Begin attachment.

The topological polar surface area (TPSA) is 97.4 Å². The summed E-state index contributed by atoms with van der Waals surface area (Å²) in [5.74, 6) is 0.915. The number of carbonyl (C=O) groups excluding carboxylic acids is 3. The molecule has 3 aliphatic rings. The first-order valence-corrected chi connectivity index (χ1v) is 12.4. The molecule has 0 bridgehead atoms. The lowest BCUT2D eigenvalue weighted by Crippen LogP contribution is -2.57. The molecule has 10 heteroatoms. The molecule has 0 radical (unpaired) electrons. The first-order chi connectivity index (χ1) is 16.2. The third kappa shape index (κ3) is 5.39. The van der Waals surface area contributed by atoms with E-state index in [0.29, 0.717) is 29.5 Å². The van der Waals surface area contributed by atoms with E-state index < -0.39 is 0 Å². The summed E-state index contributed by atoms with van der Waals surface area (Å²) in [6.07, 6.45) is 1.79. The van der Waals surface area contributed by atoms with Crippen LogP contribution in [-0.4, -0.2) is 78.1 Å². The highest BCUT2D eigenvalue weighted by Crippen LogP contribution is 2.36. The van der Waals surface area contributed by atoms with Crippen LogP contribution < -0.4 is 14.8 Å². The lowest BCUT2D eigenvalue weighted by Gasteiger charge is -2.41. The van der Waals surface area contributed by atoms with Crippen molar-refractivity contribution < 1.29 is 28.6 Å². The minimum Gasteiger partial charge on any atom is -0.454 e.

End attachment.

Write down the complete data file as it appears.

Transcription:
The topological polar surface area (TPSA) is 97.4 Å². The summed E-state index contributed by atoms with van der Waals surface area (Å²) in [5.74, 6) is 0.915. The number of carbonyl (C=O) groups excluding carboxylic acids is 3. The molecule has 3 aliphatic rings. The first-order valence-corrected chi connectivity index (χ1v) is 12.4. The molecule has 0 bridgehead atoms. The lowest BCUT2D eigenvalue weighted by Crippen LogP contribution is -2.57. The molecule has 10 heteroatoms. The molecule has 0 radical (unpaired) electrons. The first-order chi connectivity index (χ1) is 16.2. The third kappa shape index (κ3) is 5.39. The van der Waals surface area contributed by atoms with E-state index in [0.29, 0.717) is 29.5 Å². The van der Waals surface area contributed by atoms with E-state index < -0.39 is 0 Å². The summed E-state index contributed by atoms with van der Waals surface area (Å²) in [6.07, 6.45) is 1.79. The van der Waals surface area contributed by atoms with Crippen LogP contribution in [-0.4, -0.2) is 78.1 Å². The highest BCUT2D eigenvalue weighted by Crippen LogP contribution is 2.36. The van der Waals surface area contributed by atoms with Crippen LogP contribution < -0.4 is 14.8 Å². The lowest BCUT2D eigenvalue weighted by Gasteiger charge is -2.41. The van der Waals surface area contributed by atoms with Crippen molar-refractivity contribution < 1.29 is 28.6 Å². The minimum Gasteiger partial charge on any atom is -0.454 e.